And that got me thinking.  Did you know the space has a name?

Millrace Park at Pringle Plaza
On a sunny day, shouldn't there be more people in it?
It's Millrace Park at Pringle Plaza.

I go back and forth on it.  Sometimes I find it charming and interesting, other times all the concrete and edges are just ugly and it drives me nuts. It's that 70s Brutalism thing, again.

But more than just the design of the square itself, the important thing is how it relates to nearby spaces.

And in this I think it's a failure, even though sometimes the dining is pleasant, the space occasionally works and can be charming. (Do these successful elements tip the balance for you?  It will be interesting to learn how others feel about this space.)

On balance, I think it shows why we should not uncritically laud vintage urban renewal like the whole Pringle Creek area, and why contemporary urban renewal cannot focus atomistically on a single spot.  Unless a redevelopment at the Civic Center thinks about adjacent land uses, it will just offer more of the same.

Relationships matter.

In the Shadows

In several ways the park has a shadowy existence.  But our accommodations for cars might cast the longest shadow.  The relationship that seems to trump every other one is our relationship to the car - how we move cars, and how we store them.

Rivers for Cars:  Trade and Liberty,
stitched from google streetview;
Millrace park on the right
Even though there is interpretive signage, at least part of the City apparently doesn't think it exists! The only "Mill Race Park" is the one just south of State Street between 21st and Ferry, where Mill Creek is dammed and the Mill Race originates and then parallels Ferry Street.

This space between Liberty and High isn't on the list of parks. It's in an official shadow.

Monday, November 4, 2013

Some Pictures of the Latest "Salem Alternative" Proposed for Third Bridge - updated

The "Salem Alternative" analysis that the Oversight Team saw on October 31st doesn't much look like a "local" bridge! It seems to have grown and looks more like the giant bridge and highway of 4D again.

Salem Alternative over McLane Island, from top blue rule:
Bike lane, 3 auto travel lanes, sidewalk;
sidewalk, 3 auto travel lanes, bike lane.
(It's also possible the lane between the blue and red is a MUP,
and there is no separate sidewalk.)
The bridge would be 3 high-speed auto travel lanes in each direction. (See bottom for update.)

Clips from very large (12mb) map here.  Some additional notes here.  Just pictures for now.

The intersection of Hope and Marine Drive in the Salem Alternative
Graphic (with added notes) from
Oversight Team meeting Oct 31st, 2013

Saturday, November 2, 2013

City Council, November 4th - Brown Rd, Union St, Brush College Rd Projects

On Council agenda for Monday the lead item for us is a proposed package of five transportation projects, three of which are unambiguous good news for people who walk and bike.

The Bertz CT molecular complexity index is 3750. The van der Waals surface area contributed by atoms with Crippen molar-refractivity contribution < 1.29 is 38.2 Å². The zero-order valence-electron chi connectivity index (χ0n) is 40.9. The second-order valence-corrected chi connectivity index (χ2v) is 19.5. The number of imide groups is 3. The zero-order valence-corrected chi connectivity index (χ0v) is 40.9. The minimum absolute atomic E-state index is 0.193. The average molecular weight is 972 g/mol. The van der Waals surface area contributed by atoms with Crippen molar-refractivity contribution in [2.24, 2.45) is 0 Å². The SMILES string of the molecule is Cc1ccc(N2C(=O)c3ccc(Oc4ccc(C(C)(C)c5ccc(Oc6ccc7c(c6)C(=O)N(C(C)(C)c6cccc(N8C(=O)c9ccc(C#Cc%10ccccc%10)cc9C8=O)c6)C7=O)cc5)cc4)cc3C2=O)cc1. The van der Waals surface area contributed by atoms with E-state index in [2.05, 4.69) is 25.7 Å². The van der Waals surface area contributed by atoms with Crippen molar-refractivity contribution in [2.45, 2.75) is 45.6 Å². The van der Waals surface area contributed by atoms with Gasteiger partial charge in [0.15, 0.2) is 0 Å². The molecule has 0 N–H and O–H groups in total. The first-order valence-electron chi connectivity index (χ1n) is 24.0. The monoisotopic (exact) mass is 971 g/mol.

From the Staff Report:
Shall Council authorize the City Manager to apply for federal funds from the Fiscal Year 2015-2020 Salem-Keizer Area Transportation Study Surface Transportation Program and Transportation Alternatives Program for the following projects, in the priority order listed?
  1. Brown Road NE Sidewalk and Bike Lanes Project
  2. Union Street NE/Commercial Street NE Intersection Improvement Project
  3. Liberty Street NE Traffic Signal Communication Project
  4. Hawthorne Avenue NE/Sunnyview Avenue NE Intersection Widening Project
  5. Brush College Road NW Sidewalk and Bike Lanes Project
The project about which I have the most reservation is the Hawthorne and Sunnyview widening. Sunnyview is the only two-lane east-west connection with bike lanes across I-5 and to Lancaster. It is far from an ideal route, but speeds are not high, and it is much lower stress than State and Center, and generally lower stress than D.

Note the red and yellow on east-west connections
I worry that an intersection widening project here - adding a right turn lane from the south side of Hawthorne onto Sunnyview - will make Sunnyview more difficult for east-west travel where barriers are already multiplied. The turn lane will also need to accommodate the existing north-south bike lane on Hawthorne.

The Liberty Signal Connection will just speed traffic north through the Grant and Highland neighborhoods to the Parkway.  It'll probably make east-west crossing a little more difficult, but if it is a mitigation measure that takes pressure off the mania for a Third Bridge, that's probably a worthwhile trade-off.

About the Union and Commercial project, see full discussion here.  This is good news.

No sidewalks or bike lanes on Brush College
The Brush College project in West Salem is one that has struggled to get funding in several previous attempts, and it's something of an orphan.  The street unquestionably should have sidewalks and bike lanes, as it is adjacent to a school.  But the land uses are low-density and dispersed, the streets are rural-ish and higher speed, and realistically the population of children who could walk or bike to school here may not be very large.  The return on this investment will almost certainly be on the low end.

All in all, especially considering the realities of Salem politics, this is a pretty good package.  It's possible to quibble with it, but it's very hard to say there are outright bad choices in it.  (And of course it's also possible to want more!) The quibbles are squarely in the realm of what reasonable people might disagree on, and therefore I think the package is a win.

(If I understand it right, it also could scratch a couple of candidate projects off the top of the bond surplus list and could allow other ones to slide in.  See after the jump for the table.)